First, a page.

Hold The Horses
Well, the first week of the 2019 season is not yet in the books, and already the doomsayers have crawled out of the woodwork. This biggest targets of the melodrama have been Andy Murray and Rafael Nadal, both of whom had shorter stays in Brisbane than they would have preferred. And while their respective early exits are certainly a disappointment, some perspective is needed.
To begin, although the upset of a top star is big news at any time of the year, it probably should not come as quite a shock when it occurs in the opening weeks of the season. Everyone is still trying to shake off the rust and get out those early jitters, and even the most decorated of champions are not immune to all of that. In fact, the lower-ranked players and journeymen probably fancy their chances of garnering an upset of a marquee name earlier in the season before that star has a chance to hone in on his best.
Of course, Andy Murray did not come into 2019 off a routine 2018. He has more work to do than to merely dust off the few cobwebs that might form following a short offseason. On the contrary, he is still trying to recover from hip surgery and get his body in shape and feeling up to par to go the distance in the most grueling of matches. Having played so little in 2018, he is in desperate need of match play as well. There is no substitute for facing the pivotal points, and until Murray can get a few more matches under his belt and once again regain the mindset for facing those moments, he is going to be more susceptible to the upset. Credit also has to be given to his vanquisher this week in Brisbane, Daniil Medvedev, a very promising young gun capable of testing Murray even when the Scot is at his best, so what appears to be an upset on the surface should not really come as a huge shock to anyone.
Rafael Nadal's situation is definitely more worrisome than Murray's, as the Spaniard was forced to leave Brisbane without evening striking a ball. An MRI revealed that he has a small tear in his thigh, and with his eye on Melbourne and the bigger picture of his season as a whole, he opted to withdraw from play this week. It is understandable that both Nadal and his fans would be dismayed and anxious with this latest development, but again, caution is needed before proclaiming this as a sure sign that his 2019 campaign is in trouble. For one thing, because of the litany of injuries that have plagued Nadal throughout his illustrious career, the Spaniard has always tended to err on the side of caution.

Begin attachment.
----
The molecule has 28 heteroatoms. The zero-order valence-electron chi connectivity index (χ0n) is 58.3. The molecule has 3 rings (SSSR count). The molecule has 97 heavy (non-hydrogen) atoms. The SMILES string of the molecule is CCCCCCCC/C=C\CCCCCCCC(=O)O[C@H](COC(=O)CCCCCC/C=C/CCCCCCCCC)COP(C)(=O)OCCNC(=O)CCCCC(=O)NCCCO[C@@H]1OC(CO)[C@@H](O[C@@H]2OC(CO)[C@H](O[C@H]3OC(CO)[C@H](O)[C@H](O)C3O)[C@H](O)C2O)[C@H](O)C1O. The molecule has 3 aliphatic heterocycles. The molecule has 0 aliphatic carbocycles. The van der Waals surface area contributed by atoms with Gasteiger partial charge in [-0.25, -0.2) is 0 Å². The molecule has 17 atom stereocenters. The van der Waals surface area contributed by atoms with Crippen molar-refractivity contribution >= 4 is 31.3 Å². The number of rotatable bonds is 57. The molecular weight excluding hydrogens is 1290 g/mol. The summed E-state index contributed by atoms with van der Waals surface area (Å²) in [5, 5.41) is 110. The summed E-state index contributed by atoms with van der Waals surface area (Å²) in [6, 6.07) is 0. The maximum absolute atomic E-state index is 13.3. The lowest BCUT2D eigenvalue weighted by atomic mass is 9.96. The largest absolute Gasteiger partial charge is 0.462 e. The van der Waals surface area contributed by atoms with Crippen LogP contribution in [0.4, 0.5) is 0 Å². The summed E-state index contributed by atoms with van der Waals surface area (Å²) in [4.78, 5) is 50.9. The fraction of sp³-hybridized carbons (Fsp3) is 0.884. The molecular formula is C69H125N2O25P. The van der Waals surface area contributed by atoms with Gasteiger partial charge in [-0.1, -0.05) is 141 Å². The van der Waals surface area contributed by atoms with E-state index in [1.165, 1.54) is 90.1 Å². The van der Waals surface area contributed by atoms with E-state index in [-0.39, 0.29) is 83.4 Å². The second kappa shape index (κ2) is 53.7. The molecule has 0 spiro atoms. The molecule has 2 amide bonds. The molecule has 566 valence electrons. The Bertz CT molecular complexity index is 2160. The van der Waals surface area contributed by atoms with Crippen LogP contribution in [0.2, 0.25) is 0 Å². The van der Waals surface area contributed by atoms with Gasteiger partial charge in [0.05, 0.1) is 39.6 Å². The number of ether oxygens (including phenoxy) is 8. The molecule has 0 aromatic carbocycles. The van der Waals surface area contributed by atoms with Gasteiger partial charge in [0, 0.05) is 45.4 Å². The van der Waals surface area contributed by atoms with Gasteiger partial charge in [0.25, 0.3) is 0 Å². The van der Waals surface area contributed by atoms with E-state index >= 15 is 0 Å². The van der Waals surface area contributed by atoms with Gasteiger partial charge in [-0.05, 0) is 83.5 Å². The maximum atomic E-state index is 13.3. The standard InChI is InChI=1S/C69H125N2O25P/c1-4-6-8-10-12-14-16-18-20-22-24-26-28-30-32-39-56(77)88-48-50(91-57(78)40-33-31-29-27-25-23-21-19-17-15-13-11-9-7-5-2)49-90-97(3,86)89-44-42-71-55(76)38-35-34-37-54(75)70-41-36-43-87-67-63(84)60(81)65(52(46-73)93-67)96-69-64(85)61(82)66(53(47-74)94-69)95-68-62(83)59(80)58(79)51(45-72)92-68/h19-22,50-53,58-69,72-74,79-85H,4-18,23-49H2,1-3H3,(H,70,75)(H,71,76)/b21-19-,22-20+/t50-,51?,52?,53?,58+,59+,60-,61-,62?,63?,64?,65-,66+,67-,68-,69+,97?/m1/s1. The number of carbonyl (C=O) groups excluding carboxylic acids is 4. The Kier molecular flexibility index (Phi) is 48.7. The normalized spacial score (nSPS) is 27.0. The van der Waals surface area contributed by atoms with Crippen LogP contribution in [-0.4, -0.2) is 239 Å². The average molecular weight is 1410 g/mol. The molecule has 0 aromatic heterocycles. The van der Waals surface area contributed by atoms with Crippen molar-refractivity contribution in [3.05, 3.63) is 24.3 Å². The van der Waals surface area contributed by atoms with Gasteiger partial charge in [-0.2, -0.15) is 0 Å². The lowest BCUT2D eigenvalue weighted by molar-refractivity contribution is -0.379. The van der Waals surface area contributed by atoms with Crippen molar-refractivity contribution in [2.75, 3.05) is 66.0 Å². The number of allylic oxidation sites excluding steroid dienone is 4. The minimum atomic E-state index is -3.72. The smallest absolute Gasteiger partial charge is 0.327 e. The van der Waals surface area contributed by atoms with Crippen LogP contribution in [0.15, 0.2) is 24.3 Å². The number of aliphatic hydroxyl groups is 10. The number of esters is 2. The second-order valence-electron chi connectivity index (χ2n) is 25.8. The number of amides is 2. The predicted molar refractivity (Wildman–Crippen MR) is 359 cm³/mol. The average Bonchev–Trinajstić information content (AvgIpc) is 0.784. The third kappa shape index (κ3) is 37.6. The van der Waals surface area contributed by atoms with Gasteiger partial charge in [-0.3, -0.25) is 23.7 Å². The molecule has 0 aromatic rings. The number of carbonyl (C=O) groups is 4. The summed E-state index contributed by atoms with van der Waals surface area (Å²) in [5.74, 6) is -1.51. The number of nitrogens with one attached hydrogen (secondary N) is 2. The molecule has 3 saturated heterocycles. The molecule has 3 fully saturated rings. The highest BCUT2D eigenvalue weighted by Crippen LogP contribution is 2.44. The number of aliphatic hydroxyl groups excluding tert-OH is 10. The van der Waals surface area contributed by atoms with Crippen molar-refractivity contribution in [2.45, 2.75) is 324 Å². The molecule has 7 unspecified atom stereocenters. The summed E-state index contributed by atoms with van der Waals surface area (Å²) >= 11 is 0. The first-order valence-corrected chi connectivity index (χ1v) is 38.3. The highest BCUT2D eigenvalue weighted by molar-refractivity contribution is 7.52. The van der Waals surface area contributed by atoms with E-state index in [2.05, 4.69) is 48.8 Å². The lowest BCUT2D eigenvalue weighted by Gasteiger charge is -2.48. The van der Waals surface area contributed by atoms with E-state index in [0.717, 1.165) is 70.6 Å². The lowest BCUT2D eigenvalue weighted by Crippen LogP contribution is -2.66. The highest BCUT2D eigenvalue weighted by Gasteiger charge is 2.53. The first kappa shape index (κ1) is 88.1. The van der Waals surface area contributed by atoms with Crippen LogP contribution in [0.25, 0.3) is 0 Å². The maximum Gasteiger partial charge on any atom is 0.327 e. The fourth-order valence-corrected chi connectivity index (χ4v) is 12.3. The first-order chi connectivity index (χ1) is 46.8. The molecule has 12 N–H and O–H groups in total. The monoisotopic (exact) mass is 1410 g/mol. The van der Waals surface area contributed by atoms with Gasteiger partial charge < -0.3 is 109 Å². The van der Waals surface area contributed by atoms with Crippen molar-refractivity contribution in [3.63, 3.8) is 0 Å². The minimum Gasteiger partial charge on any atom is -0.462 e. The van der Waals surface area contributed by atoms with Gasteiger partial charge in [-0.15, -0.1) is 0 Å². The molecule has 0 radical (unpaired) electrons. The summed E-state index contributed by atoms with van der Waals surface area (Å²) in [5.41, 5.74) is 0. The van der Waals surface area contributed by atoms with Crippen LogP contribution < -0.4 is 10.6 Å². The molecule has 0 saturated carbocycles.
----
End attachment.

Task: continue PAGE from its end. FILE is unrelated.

So even if he could play with the injury, if it is going to cost him more down the line – as is the case with this latest setback – he is going to opt for the sidelines. It is also worth noting that while it might seem hard to believe given that he won a major, enjoyed his best Wimbledon in nearly a decade, and finished at Number 2 in the rankings, Nadal only played nine tournaments last year. He was frequently forced to withdraw or retire from a number of hard court events, including the Australian Open and US Open. Given the wear and tear on his body and style of play, that is hardly surprising at this stage in his career.
All told, while an early exit by Murray or a disappointing withdrawal from Nadal is worthy of making the headlines, it is too early to suggest they are the ominous harbingers of doom that many are already proclaiming them to be. Murray simply needs time, and there is no telling how quickly he may turn it around and tap into his best. As for Nadal, until he starts failing to deliver on his beloved clay and missing those events through injury, panic is hardly in order. In short, this is just the first week of what is a long season. Everyone needs to hold their horses as far as these two greats are concerned because there is no telling at this early juncture what 2019 may hold for either one of them.